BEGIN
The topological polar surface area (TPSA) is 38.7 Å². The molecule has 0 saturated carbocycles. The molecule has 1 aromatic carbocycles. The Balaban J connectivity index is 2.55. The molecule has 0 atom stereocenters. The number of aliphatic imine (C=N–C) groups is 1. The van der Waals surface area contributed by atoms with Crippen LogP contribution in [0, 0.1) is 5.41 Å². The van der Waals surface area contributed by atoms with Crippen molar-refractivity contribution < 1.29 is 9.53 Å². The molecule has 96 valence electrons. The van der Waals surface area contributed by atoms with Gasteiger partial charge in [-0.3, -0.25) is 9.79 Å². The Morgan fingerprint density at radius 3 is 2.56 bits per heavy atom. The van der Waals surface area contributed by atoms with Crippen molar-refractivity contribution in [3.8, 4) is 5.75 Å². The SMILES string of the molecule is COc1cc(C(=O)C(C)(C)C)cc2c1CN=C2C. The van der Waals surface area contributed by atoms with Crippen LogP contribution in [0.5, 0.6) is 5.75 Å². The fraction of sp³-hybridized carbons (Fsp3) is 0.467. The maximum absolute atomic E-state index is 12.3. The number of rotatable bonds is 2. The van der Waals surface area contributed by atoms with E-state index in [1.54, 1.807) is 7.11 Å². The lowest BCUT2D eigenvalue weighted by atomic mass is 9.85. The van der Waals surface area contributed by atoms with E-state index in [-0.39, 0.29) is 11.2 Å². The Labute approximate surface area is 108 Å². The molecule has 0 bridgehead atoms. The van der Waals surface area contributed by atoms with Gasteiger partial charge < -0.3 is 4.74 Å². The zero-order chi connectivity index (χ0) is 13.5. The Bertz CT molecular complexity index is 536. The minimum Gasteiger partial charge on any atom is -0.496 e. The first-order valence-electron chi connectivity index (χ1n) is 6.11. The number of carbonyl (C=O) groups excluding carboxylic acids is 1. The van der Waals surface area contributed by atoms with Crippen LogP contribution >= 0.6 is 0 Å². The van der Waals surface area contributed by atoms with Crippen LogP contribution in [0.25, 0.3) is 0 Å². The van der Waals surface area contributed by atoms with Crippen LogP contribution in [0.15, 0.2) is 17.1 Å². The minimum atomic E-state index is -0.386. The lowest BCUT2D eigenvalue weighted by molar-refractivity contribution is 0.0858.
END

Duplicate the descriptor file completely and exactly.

The topological polar surface area (TPSA) is 38.7 Å². The molecule has 0 saturated carbocycles. The molecule has 1 aromatic carbocycles. The Balaban J connectivity index is 2.55. The molecule has 0 atom stereocenters. The number of aliphatic imine (C=N–C) groups is 1. The van der Waals surface area contributed by atoms with Crippen LogP contribution in [0, 0.1) is 5.41 Å². The van der Waals surface area contributed by atoms with Crippen molar-refractivity contribution < 1.29 is 9.53 Å². The molecule has 96 valence electrons. The van der Waals surface area contributed by atoms with Gasteiger partial charge in [-0.3, -0.25) is 9.79 Å². The Morgan fingerprint density at radius 3 is 2.56 bits per heavy atom. The van der Waals surface area contributed by atoms with Crippen molar-refractivity contribution in [3.8, 4) is 5.75 Å². The SMILES string of the molecule is COc1cc(C(=O)C(C)(C)C)cc2c1CN=C2C. The van der Waals surface area contributed by atoms with Crippen LogP contribution in [0.5, 0.6) is 5.75 Å². The fraction of sp³-hybridized carbons (Fsp3) is 0.467. The maximum absolute atomic E-state index is 12.3. The number of rotatable bonds is 2. The van der Waals surface area contributed by atoms with E-state index in [1.54, 1.807) is 7.11 Å². The lowest BCUT2D eigenvalue weighted by atomic mass is 9.85. The van der Waals surface area contributed by atoms with E-state index in [-0.39, 0.29) is 11.2 Å². The Labute approximate surface area is 108 Å². The molecule has 0 bridgehead atoms. The van der Waals surface area contributed by atoms with Gasteiger partial charge < -0.3 is 4.74 Å². The zero-order chi connectivity index (χ0) is 13.5. The Bertz CT molecular complexity index is 536. The minimum Gasteiger partial charge on any atom is -0.496 e. The first-order valence-electron chi connectivity index (χ1n) is 6.11. The number of carbonyl (C=O) groups excluding carboxylic acids is 1. The van der Waals surface area contributed by atoms with Crippen LogP contribution >= 0.6 is 0 Å². The van der Waals surface area contributed by atoms with Crippen LogP contribution in [0.25, 0.3) is 0 Å². The van der Waals surface area contributed by atoms with Crippen LogP contribution in [0.15, 0.2) is 17.1 Å². The minimum atomic E-state index is -0.386. The lowest BCUT2D eigenvalue weighted by molar-refractivity contribution is 0.0858.